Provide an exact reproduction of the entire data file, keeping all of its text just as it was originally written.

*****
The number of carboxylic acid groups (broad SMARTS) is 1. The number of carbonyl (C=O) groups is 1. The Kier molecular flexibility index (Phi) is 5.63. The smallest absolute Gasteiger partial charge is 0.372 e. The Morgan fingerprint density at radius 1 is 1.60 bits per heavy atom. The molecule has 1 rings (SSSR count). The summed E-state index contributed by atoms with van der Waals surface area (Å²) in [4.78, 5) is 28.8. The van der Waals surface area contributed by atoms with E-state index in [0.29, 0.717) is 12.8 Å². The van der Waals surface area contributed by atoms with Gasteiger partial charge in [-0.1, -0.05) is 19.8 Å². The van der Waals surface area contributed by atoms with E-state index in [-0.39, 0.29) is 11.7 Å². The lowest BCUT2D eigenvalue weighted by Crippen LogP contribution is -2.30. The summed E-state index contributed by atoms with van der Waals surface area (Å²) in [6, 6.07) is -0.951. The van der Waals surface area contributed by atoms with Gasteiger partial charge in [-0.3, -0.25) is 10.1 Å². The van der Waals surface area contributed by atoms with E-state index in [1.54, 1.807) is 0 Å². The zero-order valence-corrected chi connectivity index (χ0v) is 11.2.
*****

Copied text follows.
The number of carboxylic acid groups (broad SMARTS) is 1. The number of carbonyl (C=O) groups is 1. The Kier molecular flexibility index (Phi) is 5.63. The smallest absolute Gasteiger partial charge is 0.372 e. The Morgan fingerprint density at radius 1 is 1.60 bits per heavy atom. The molecule has 1 rings (SSSR count). The summed E-state index contributed by atoms with van der Waals surface area (Å²) in [4.78, 5) is 28.8. The van der Waals surface area contributed by atoms with E-state index in [0.29, 0.717) is 12.8 Å². The van der Waals surface area contributed by atoms with Gasteiger partial charge in [-0.1, -0.05) is 19.8 Å². The van der Waals surface area contributed by atoms with E-state index in [-0.39, 0.29) is 11.7 Å². The lowest BCUT2D eigenvalue weighted by Crippen LogP contribution is -2.30. The summed E-state index contributed by atoms with van der Waals surface area (Å²) in [6, 6.07) is -0.951. The van der Waals surface area contributed by atoms with Gasteiger partial charge in [-0.3, -0.25) is 10.1 Å². The van der Waals surface area contributed by atoms with E-state index in [1.54, 1.807) is 0 Å². The zero-order valence-corrected chi connectivity index (χ0v) is 11.2.